5. Whitcomb DC: Hereditary pancreatitis: new insights into acute and chronic pancreatitis. Gut 1999;45:317–322.
  6. Audrezet MP, Chen JM, Le Marechal C, Ruszniewski P, Robaszkiewicz M, Raguenes O, et al: Determination of the relative contribution of three genes – the cystic fibrosis transmembrane conductance regulator gene, the cationic trypsinogen gene, and the pancreatic secretory trypsin inhibitor gene – to the etiology of idiopathic chronic pancreatitis. Eur J Hum Genet 2002;10:100–106.
  7. Bernardino AL, Guarita DR, Mott CB, Pedroso MR, Machado MC, Laudanna AA, et al: CFTR, PRSS1 and SPINK1 mutations in the development of pancreatitis in Brazilian patients. JOP 2003;4:169–177.

    External Resources

  8. Ockenga J, Stuhrmann M, Ballmann M, Teich N, Keim V, Dork T, et al: Mutations of the cystic fibrosis gene, but not cationic trypsinogen gene, are associated with recurrent or chronic idiopathic pancreatitis. Am J Gastroenterol 2000;95:2061–2067.
  9. Applebaum-Shapiro SE, Finch R, Pfützer RH, Hepp LA, Gates L, Amann S, et al: Hereditary pancreatitis in North America: The Pittsburgh-Midwest Multi-Center Pancreatic Study Group Study. Pancreatology 2001;1:439–443.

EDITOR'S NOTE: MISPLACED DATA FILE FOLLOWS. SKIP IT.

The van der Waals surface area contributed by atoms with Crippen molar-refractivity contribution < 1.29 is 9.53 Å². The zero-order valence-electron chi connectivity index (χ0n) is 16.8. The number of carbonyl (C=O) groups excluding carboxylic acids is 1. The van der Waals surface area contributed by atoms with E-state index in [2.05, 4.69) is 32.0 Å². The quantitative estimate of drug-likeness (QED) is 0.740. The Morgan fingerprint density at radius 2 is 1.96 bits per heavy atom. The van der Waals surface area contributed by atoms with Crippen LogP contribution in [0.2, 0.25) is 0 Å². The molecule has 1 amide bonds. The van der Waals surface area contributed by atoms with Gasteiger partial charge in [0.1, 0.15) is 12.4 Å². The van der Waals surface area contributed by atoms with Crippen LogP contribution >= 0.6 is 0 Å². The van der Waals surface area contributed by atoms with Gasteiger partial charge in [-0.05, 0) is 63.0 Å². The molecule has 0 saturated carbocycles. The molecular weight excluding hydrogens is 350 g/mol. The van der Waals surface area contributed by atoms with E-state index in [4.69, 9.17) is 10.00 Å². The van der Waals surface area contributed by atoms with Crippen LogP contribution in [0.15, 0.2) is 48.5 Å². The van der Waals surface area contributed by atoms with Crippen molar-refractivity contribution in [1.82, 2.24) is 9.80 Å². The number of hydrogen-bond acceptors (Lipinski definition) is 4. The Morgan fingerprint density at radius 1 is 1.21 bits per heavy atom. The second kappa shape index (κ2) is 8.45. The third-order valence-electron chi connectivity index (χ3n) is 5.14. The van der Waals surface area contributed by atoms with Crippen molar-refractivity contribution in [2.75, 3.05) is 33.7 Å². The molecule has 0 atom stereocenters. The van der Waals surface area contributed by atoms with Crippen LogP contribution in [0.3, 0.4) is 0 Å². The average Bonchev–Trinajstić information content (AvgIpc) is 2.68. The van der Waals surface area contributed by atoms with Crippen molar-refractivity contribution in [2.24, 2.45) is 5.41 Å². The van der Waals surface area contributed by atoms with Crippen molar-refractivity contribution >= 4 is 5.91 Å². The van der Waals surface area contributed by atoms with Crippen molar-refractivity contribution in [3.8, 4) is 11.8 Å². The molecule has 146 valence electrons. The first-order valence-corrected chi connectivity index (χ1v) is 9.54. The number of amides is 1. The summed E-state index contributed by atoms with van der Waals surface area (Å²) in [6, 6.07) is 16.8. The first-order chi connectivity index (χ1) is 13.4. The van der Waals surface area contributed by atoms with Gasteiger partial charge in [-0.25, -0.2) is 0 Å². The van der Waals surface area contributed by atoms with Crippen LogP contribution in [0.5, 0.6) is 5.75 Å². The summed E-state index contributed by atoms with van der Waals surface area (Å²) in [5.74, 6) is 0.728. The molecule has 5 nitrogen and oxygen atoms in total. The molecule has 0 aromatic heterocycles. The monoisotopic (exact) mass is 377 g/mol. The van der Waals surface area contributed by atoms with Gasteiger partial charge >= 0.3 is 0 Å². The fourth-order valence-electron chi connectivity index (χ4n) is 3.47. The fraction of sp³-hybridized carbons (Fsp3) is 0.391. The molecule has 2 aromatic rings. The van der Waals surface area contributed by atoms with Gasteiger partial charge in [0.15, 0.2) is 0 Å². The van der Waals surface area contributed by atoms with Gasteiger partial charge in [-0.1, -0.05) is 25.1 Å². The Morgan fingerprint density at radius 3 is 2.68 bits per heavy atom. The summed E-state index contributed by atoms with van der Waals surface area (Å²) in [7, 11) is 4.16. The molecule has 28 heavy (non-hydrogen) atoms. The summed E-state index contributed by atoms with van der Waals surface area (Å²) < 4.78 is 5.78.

10. Whitcomb DC: Conference report: Pittsburgh Pancreasfest 2005. Pancreatology 2005;6:138–140.
  11. Sarner M, Cotton PB: Classification of pancreatitis. Gut 1984;25:756–759.
  12. Bradley KA, Boyd-Wickizer J, Powell SH, Burman ML: Alcohol screening questionnaires in women: a critical review. JAMA 1998;280:166–171.
  13. National Center for Health Statistics, Health, United States, 2006; with Chartbook on Trends in the Health of Americans. Hyattesville, 2006.
  14. Warshaw A, Banks PA, Femandez-del Castillo C: AGA technical review: treatment of pain in chronic pancreatitis. Gastroenterology 1998;115:765–776.